A blog about touring tips, advice and anecdotes from the electronic band.
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– touring tips
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– faders up
– are you guys, like, related?
– what does the name mean?
– how did you get the gig?
We all know that when we go to a concert, we are expecting to see the best performance possible. The band is expected to be on point and know how to keep the crowd engaged. The energy in the room should be contagious and make you want to dance. When you see a band perform, you should feel as if they are playing their hearts out for your entertainment.
The same goes for an electronic band. We have learned a few tips and tricks from our years of performing as an electronic duo (The Postal Service) that we want to share with you so that you can get the most out of your performances.
Set up your soundcheck like a mini sound design session
Soundchecks are always a good time to get some extra practice in before the show starts. If you’re an electronic musician, this is especially true because a lot of what we do involves manipulating sounds in real time and making sure they sound good through a venue’s PA system.
When we play live, there are usually two people on stage: one who plays guitar and sings (Ben Gibbard) while another one controls all of the electronics (Jimmy Tamborello). This means that our soundcheck is very different than other bands’ soundchecks because we have more things going on.
Tour stories are always way more interesting than the actual tour. It’s funny, the things that you remember. I’m sure we did all sorts of shit that was actually important, but the things we remember are the little things.
I’ve written a few blog posts about my time on tour with The Chemical Brothers, and I thought it might be nice to share these with you. We had an amazing time, and there was a lot of funny moments, so hopefully some of these will help you laugh at your life on the road!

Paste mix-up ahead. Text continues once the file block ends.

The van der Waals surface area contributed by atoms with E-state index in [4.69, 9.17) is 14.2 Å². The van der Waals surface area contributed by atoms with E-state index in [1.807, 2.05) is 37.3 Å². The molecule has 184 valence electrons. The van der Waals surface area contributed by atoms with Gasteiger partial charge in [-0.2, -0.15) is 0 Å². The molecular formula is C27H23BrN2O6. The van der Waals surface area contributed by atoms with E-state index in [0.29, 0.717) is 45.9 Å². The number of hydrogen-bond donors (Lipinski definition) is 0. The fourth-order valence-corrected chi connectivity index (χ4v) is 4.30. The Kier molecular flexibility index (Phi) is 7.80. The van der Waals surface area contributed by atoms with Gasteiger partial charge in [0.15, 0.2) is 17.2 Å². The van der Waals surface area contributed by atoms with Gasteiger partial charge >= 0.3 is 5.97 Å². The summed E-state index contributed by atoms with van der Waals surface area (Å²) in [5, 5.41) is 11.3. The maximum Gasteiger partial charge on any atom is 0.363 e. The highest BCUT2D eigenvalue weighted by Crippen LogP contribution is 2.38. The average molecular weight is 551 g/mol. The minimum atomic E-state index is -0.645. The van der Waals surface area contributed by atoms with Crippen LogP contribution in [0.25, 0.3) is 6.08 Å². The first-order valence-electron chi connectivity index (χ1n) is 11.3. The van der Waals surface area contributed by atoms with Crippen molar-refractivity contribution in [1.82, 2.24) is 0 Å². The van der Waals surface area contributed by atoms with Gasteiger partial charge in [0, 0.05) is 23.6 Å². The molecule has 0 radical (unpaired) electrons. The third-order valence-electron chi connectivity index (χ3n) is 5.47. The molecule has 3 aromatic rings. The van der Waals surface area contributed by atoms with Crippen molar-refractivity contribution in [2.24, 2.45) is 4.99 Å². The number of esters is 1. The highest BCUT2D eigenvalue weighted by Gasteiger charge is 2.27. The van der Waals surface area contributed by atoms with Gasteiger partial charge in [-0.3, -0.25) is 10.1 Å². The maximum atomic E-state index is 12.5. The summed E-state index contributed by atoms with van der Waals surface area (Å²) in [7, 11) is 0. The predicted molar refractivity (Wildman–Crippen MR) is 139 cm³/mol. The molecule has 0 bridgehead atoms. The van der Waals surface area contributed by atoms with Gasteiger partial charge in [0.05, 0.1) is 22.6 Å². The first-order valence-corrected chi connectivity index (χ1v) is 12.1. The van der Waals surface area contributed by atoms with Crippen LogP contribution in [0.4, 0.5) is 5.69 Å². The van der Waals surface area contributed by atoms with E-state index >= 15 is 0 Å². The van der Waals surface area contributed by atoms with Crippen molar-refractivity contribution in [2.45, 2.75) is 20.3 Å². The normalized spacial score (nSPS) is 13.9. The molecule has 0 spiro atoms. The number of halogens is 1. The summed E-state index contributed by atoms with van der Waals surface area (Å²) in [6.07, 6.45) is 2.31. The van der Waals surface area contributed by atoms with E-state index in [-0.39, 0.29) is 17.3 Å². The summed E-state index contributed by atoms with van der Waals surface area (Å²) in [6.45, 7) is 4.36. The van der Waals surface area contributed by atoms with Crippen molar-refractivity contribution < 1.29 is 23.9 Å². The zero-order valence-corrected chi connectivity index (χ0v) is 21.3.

When one half of the electronic duo that brought you “Don’t You Worry Child”, “Save the World” and “Reload” isn’t touring – he is a super dad. Sebastian Ingrosso spends time with his two kids and supporting his wife in her career, which is not easy. We asked him how he balances it all and what are his tips on how to be a good husband.
“It is important to be supportive in every way possible. I am there for my wife if she needs me, but I also want to make sure that she has space to do what she loves and not feel like she has to constantly be at home with the kids.”
Sebastian says it is important for couples to talk about what they want from their relationship, especially when children enter the picture.
“Your priorities change when you have children and you have to adapt together as a family.”
Don’t drink too much. But don’t be afraid to drink a little bit.
When you’re playing, your mouth is in front of the speakers and your ears are right next to the speakers. So if you start drinking, it’s going to affect you quickly. You will feel drunk quickly, and it will affect your performance.
If you’re on a multi-day run, take at least one night off from drinking. I know that sounds like real lame advice, but if you’re on tour for two weeks straight and you’re drinking every day, it’s going to catch up with you pretty quick.
If you have a favorite local brew wherever your playing, try to enjoy that. Some people like to travel with their own beer or whiskey or whatever they like to drink. We’ve done that before. It’s kind of fun because it’s something unique about where you are playing that night. It makes for a great memory when you get home and crack open another beer from wherever you were playing last week and remember how awesome that was when we were there last week.